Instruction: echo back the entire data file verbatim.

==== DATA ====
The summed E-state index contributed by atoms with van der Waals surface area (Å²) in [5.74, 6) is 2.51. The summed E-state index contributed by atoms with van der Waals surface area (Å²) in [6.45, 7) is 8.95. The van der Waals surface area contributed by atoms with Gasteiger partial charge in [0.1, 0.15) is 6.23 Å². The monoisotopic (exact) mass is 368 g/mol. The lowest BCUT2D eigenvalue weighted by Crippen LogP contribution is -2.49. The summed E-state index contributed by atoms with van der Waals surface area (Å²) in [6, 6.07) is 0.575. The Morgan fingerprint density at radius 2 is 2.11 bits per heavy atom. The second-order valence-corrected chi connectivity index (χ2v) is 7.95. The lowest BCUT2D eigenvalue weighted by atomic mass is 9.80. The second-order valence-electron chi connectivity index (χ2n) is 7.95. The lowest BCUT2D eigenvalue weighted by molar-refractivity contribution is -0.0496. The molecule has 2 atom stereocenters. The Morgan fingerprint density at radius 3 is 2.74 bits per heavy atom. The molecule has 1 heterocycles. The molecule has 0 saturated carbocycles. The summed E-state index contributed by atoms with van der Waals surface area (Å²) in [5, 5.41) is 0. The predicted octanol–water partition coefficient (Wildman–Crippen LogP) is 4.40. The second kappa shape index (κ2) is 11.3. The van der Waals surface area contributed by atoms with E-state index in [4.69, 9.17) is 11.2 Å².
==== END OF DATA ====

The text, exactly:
The summed E-state index contributed by atoms with van der Waals surface area (Å²) in [5.74, 6) is 2.51. The summed E-state index contributed by atoms with van der Waals surface area (Å²) in [6.45, 7) is 8.95. The van der Waals surface area contributed by atoms with Gasteiger partial charge in [0.1, 0.15) is 6.23 Å². The monoisotopic (exact) mass is 368 g/mol. The lowest BCUT2D eigenvalue weighted by Crippen LogP contribution is -2.49. The summed E-state index contributed by atoms with van der Waals surface area (Å²) in [6, 6.07) is 0.575. The Morgan fingerprint density at radius 2 is 2.11 bits per heavy atom. The second-order valence-corrected chi connectivity index (χ2v) is 7.95. The lowest BCUT2D eigenvalue weighted by atomic mass is 9.80. The second-order valence-electron chi connectivity index (χ2n) is 7.95. The lowest BCUT2D eigenvalue weighted by molar-refractivity contribution is -0.0496. The molecule has 2 atom stereocenters. The Morgan fingerprint density at radius 3 is 2.74 bits per heavy atom. The molecule has 1 heterocycles. The molecule has 0 saturated carbocycles. The summed E-state index contributed by atoms with van der Waals surface area (Å²) in [5, 5.41) is 0. The predicted octanol–water partition coefficient (Wildman–Crippen LogP) is 4.40. The second kappa shape index (κ2) is 11.3. The van der Waals surface area contributed by atoms with E-state index in [4.69, 9.17) is 11.2 Å².